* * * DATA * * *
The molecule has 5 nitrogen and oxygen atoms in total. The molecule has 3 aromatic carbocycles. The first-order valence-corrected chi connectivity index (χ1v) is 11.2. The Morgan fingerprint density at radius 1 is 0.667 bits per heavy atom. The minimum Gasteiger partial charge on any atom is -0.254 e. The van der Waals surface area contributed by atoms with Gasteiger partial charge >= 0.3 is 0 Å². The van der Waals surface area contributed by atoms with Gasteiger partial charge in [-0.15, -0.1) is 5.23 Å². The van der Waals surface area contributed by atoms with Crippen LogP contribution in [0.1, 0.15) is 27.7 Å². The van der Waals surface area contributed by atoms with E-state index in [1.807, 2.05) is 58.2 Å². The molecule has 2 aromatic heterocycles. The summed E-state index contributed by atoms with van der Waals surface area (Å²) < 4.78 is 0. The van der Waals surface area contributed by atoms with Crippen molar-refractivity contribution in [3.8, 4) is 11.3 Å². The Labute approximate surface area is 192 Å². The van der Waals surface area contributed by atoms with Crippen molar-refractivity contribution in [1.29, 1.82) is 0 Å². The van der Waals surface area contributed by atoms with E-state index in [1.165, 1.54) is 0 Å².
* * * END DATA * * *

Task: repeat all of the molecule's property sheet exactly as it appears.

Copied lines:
The molecule has 5 nitrogen and oxygen atoms in total. The molecule has 3 aromatic carbocycles. The first-order valence-corrected chi connectivity index (χ1v) is 11.2. The Morgan fingerprint density at radius 1 is 0.667 bits per heavy atom. The minimum Gasteiger partial charge on any atom is -0.254 e. The van der Waals surface area contributed by atoms with Gasteiger partial charge >= 0.3 is 0 Å². The van der Waals surface area contributed by atoms with Gasteiger partial charge in [-0.15, -0.1) is 5.23 Å². The van der Waals surface area contributed by atoms with Crippen LogP contribution in [0.1, 0.15) is 27.7 Å². The van der Waals surface area contributed by atoms with E-state index in [1.807, 2.05) is 58.2 Å². The molecule has 2 aromatic heterocycles. The summed E-state index contributed by atoms with van der Waals surface area (Å²) < 4.78 is 0. The van der Waals surface area contributed by atoms with Crippen molar-refractivity contribution in [3.8, 4) is 11.3 Å². The Labute approximate surface area is 192 Å². The van der Waals surface area contributed by atoms with Crippen molar-refractivity contribution in [1.29, 1.82) is 0 Å². The van der Waals surface area contributed by atoms with E-state index in [1.165, 1.54) is 0 Å².